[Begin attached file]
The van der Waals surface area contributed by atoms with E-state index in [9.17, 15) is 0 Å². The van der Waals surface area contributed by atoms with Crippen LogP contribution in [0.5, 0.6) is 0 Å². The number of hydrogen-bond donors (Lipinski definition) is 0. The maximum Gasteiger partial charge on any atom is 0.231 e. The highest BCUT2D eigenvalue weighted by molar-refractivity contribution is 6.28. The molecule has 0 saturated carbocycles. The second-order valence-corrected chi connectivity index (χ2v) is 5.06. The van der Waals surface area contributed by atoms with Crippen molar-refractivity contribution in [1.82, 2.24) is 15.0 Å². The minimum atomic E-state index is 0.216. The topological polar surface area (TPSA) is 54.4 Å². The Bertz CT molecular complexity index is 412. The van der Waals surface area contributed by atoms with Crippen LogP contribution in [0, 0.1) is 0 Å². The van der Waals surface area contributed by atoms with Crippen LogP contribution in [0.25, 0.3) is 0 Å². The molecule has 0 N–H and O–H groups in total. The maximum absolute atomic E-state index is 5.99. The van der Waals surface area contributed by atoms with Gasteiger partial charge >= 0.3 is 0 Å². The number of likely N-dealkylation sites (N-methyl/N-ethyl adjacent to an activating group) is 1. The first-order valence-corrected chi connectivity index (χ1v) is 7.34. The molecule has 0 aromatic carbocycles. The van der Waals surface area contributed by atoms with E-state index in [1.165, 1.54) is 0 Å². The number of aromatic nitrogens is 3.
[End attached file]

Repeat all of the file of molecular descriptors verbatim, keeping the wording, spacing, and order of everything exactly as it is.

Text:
The van der Waals surface area contributed by atoms with E-state index in [9.17, 15) is 0 Å². The van der Waals surface area contributed by atoms with Crippen LogP contribution in [0.5, 0.6) is 0 Å². The number of hydrogen-bond donors (Lipinski definition) is 0. The maximum Gasteiger partial charge on any atom is 0.231 e. The highest BCUT2D eigenvalue weighted by molar-refractivity contribution is 6.28. The molecule has 0 saturated carbocycles. The second-order valence-corrected chi connectivity index (χ2v) is 5.06. The van der Waals surface area contributed by atoms with Crippen molar-refractivity contribution in [1.82, 2.24) is 15.0 Å². The minimum atomic E-state index is 0.216. The topological polar surface area (TPSA) is 54.4 Å². The Bertz CT molecular complexity index is 412. The van der Waals surface area contributed by atoms with Crippen LogP contribution in [0, 0.1) is 0 Å². The van der Waals surface area contributed by atoms with Crippen LogP contribution in [0.25, 0.3) is 0 Å². The molecule has 0 N–H and O–H groups in total. The maximum absolute atomic E-state index is 5.99. The van der Waals surface area contributed by atoms with Gasteiger partial charge >= 0.3 is 0 Å². The number of likely N-dealkylation sites (N-methyl/N-ethyl adjacent to an activating group) is 1. The first-order valence-corrected chi connectivity index (χ1v) is 7.34. The molecule has 0 aromatic carbocycles. The van der Waals surface area contributed by atoms with E-state index in [1.165, 1.54) is 0 Å². The number of aromatic nitrogens is 3.